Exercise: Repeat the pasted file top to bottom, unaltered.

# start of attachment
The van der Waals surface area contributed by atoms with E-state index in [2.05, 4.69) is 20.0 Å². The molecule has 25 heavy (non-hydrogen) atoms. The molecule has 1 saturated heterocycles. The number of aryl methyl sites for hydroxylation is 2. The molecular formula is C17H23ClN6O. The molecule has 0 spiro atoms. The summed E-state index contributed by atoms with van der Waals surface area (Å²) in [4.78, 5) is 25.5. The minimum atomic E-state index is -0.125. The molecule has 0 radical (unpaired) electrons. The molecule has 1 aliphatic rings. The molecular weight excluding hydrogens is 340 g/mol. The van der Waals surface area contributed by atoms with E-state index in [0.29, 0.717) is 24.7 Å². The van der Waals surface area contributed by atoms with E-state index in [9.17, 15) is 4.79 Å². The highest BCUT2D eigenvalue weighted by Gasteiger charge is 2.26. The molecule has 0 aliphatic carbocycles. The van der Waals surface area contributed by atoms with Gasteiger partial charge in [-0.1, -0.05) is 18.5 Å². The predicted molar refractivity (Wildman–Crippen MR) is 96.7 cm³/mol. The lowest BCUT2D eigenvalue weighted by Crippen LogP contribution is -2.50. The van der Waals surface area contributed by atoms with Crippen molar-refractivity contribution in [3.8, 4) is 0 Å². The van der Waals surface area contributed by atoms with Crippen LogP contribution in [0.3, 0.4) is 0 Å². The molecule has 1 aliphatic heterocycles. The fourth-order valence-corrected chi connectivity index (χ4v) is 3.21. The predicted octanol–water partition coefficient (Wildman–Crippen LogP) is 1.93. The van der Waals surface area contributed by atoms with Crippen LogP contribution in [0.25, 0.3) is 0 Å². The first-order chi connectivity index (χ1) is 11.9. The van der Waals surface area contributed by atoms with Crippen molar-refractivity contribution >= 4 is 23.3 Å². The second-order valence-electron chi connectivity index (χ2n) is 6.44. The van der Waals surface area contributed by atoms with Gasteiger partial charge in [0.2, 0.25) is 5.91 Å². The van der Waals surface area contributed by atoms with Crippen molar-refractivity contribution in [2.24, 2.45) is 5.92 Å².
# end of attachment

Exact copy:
The van der Waals surface area contributed by atoms with E-state index in [2.05, 4.69) is 20.0 Å². The molecule has 25 heavy (non-hydrogen) atoms. The molecule has 1 saturated heterocycles. The number of aryl methyl sites for hydroxylation is 2. The molecular formula is C17H23ClN6O. The molecule has 0 spiro atoms. The summed E-state index contributed by atoms with van der Waals surface area (Å²) in [4.78, 5) is 25.5. The minimum atomic E-state index is -0.125. The molecule has 0 radical (unpaired) electrons. The molecule has 1 aliphatic rings. The molecular weight excluding hydrogens is 340 g/mol. The van der Waals surface area contributed by atoms with E-state index in [0.29, 0.717) is 24.7 Å². The van der Waals surface area contributed by atoms with E-state index in [9.17, 15) is 4.79 Å². The highest BCUT2D eigenvalue weighted by Gasteiger charge is 2.26. The molecule has 0 aliphatic carbocycles. The van der Waals surface area contributed by atoms with Gasteiger partial charge in [-0.1, -0.05) is 18.5 Å². The predicted molar refractivity (Wildman–Crippen MR) is 96.7 cm³/mol. The lowest BCUT2D eigenvalue weighted by Crippen LogP contribution is -2.50. The van der Waals surface area contributed by atoms with Crippen molar-refractivity contribution in [3.8, 4) is 0 Å². The van der Waals surface area contributed by atoms with Crippen LogP contribution in [0.3, 0.4) is 0 Å². The molecule has 1 aliphatic heterocycles. The fourth-order valence-corrected chi connectivity index (χ4v) is 3.21. The predicted octanol–water partition coefficient (Wildman–Crippen LogP) is 1.93. The van der Waals surface area contributed by atoms with Crippen LogP contribution in [0.25, 0.3) is 0 Å². The first-order chi connectivity index (χ1) is 11.9. The van der Waals surface area contributed by atoms with Crippen molar-refractivity contribution >= 4 is 23.3 Å². The second-order valence-electron chi connectivity index (χ2n) is 6.44. The van der Waals surface area contributed by atoms with Gasteiger partial charge in [0.2, 0.25) is 5.91 Å². The van der Waals surface area contributed by atoms with Crippen molar-refractivity contribution in [2.24, 2.45) is 5.92 Å².